An example of this is shown here. Geneteka contains an entry for the marriage record of Wincenty Tomaszewski and Franciszka Czapkiewicz who married in Chrostkowo in 1858.
No scan is linked to this entry, so should we assume that this record has not been digitized somewhere? No. A search of the FHL catalog reveals that both church and civil records are available for Chrostkowo. As was true with records for Kowalewo, accessibility is a mixed bag, with some records being available for viewing only at the FHC. On first glance, it appears that our 1858 marriage is going to be one of those records with restricted access, since we anticipate that it will be included in the collection, Akta małżeństw 1846-1889.
However, if we keep scrolling down that page, it becomes clear that there is sometimes overlap or redundancy in the microfilmed/digitized collections from the FHL for a particular parish. In this case, our 1858 marriage record is freely accessible in the collection, Akta małżeństw 1846-1863.
From that point, it’s not too difficult to locate marriage record #25 from 1858, which was accurately described in the Geneteka index as the marriage record for Wincenty Tomaszewski and Franciszka Czapkiewicz, whose names are underlined in red in the image below.
At this point, you may be wondering about the reason behind the difference in accessibility for different collections of records from the same parish. The answer to this question often lies in the Notes within the FHL catalog entry. In the case of civil records for Chrostkowo parish (Kopie księg metrykalnych, 1808-1889), the microfilms were made from original records which are held by three different archives: the Geheimen Staatsarchiv in Berlin, the Katholischen Kirchenbuchamt in Munich, and the Archiwum Diecezjalne in Płock.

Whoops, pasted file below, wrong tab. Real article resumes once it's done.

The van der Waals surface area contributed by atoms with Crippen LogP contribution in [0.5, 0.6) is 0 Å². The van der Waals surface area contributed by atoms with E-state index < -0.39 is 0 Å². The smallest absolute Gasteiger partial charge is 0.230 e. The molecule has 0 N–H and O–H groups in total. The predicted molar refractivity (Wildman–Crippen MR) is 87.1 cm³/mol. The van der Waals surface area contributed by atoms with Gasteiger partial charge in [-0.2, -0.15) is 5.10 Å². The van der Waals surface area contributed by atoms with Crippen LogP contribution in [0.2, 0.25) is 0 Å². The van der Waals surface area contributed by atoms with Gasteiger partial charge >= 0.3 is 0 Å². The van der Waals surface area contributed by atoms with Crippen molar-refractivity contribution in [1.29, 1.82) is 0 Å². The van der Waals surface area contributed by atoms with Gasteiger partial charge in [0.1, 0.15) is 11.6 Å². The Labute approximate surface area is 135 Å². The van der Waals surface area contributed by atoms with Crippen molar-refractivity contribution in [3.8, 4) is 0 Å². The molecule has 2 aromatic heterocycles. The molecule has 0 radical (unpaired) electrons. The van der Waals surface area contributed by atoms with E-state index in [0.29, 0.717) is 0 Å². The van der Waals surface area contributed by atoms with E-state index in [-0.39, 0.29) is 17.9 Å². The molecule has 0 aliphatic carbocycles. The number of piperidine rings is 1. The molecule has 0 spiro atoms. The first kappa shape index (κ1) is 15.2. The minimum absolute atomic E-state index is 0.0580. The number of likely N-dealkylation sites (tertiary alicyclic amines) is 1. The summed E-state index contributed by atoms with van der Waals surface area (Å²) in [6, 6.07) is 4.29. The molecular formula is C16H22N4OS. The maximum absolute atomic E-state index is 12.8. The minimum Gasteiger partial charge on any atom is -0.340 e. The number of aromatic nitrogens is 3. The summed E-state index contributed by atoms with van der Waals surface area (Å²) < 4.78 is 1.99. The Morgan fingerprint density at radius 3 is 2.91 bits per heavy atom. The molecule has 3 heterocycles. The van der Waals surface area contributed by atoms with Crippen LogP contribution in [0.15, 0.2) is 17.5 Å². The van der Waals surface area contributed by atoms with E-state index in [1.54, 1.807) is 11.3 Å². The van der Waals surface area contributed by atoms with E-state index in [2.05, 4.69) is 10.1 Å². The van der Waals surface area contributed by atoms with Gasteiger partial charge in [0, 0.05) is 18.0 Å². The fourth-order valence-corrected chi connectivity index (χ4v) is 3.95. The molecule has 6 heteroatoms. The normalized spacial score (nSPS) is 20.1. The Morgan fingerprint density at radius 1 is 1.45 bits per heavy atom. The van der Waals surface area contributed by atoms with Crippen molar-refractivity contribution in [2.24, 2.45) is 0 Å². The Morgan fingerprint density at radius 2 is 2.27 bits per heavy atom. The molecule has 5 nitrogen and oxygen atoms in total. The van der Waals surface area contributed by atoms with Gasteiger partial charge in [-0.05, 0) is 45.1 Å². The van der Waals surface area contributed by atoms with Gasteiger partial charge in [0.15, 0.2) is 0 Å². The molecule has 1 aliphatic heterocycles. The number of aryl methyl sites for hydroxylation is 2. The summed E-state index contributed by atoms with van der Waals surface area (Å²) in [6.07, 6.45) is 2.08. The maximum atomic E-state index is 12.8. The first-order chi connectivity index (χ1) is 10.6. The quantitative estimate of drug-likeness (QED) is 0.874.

In order to place scans online, the LDS must negotiate terms with the owners of the records. Some archives don’t mind if the scans are freely available, but others will allow the LDS to place them online only under more restricted access conditions. From a practical standpoint, most of us don’t really care which archive owns the original records, as long as we can access them one way or another. However, it’s important to be aware of this potential for redundancy in the available collections, and the consequent need for close examination of the Film/Digital Notes in the FHL catalog entry for your parish of interest before concluding that a trip to the FHC is necessary.
As you can see from these examples, there’s much more to FamilySearch than just the indexed records. By utilizing the the catalog, you may discover collections of browsable scans that will allow you to break through your brick walls with unimagined ease. As always, I wish you the very best of luck with your research, and if you have any questions, feel free to leave them in the comments. Happy hunting!
© Julie Roberts Szczepankiewicz 2018